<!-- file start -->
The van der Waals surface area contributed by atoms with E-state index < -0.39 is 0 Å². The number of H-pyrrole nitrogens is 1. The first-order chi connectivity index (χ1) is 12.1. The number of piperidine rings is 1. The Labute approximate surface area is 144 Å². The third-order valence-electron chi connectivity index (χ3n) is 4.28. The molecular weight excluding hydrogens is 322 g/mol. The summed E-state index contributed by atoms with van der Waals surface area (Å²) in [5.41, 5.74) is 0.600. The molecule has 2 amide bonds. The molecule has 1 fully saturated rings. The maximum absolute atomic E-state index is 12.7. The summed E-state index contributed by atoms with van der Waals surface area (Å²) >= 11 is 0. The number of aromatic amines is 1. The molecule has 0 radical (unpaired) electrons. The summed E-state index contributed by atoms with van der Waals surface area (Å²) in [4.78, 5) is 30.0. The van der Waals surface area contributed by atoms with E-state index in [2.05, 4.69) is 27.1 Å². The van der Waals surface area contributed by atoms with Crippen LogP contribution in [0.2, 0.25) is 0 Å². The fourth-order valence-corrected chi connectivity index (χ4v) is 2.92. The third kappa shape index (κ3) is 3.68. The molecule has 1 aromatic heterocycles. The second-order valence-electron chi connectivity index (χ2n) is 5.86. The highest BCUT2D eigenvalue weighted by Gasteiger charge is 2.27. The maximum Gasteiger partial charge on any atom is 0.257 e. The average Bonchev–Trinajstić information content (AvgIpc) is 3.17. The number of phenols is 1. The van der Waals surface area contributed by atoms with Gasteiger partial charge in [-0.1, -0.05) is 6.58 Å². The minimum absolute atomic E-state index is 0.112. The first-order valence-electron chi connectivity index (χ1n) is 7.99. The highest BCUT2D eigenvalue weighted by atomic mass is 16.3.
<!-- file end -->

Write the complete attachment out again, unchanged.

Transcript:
The van der Waals surface area contributed by atoms with E-state index < -0.39 is 0 Å². The number of H-pyrrole nitrogens is 1. The first-order chi connectivity index (χ1) is 12.1. The number of piperidine rings is 1. The Labute approximate surface area is 144 Å². The third-order valence-electron chi connectivity index (χ3n) is 4.28. The molecular weight excluding hydrogens is 322 g/mol. The summed E-state index contributed by atoms with van der Waals surface area (Å²) in [5.41, 5.74) is 0.600. The molecule has 2 amide bonds. The molecule has 1 fully saturated rings. The maximum absolute atomic E-state index is 12.7. The summed E-state index contributed by atoms with van der Waals surface area (Å²) >= 11 is 0. The number of aromatic amines is 1. The molecule has 0 radical (unpaired) electrons. The summed E-state index contributed by atoms with van der Waals surface area (Å²) in [4.78, 5) is 30.0. The van der Waals surface area contributed by atoms with E-state index in [2.05, 4.69) is 27.1 Å². The van der Waals surface area contributed by atoms with Crippen LogP contribution in [0.2, 0.25) is 0 Å². The fourth-order valence-corrected chi connectivity index (χ4v) is 2.92. The third kappa shape index (κ3) is 3.68. The molecule has 1 aromatic heterocycles. The second-order valence-electron chi connectivity index (χ2n) is 5.86. The highest BCUT2D eigenvalue weighted by Gasteiger charge is 2.27. The maximum Gasteiger partial charge on any atom is 0.257 e. The average Bonchev–Trinajstić information content (AvgIpc) is 3.17. The number of phenols is 1. The van der Waals surface area contributed by atoms with Gasteiger partial charge in [-0.1, -0.05) is 6.58 Å². The minimum absolute atomic E-state index is 0.112. The first-order valence-electron chi connectivity index (χ1n) is 7.99. The highest BCUT2D eigenvalue weighted by atomic mass is 16.3.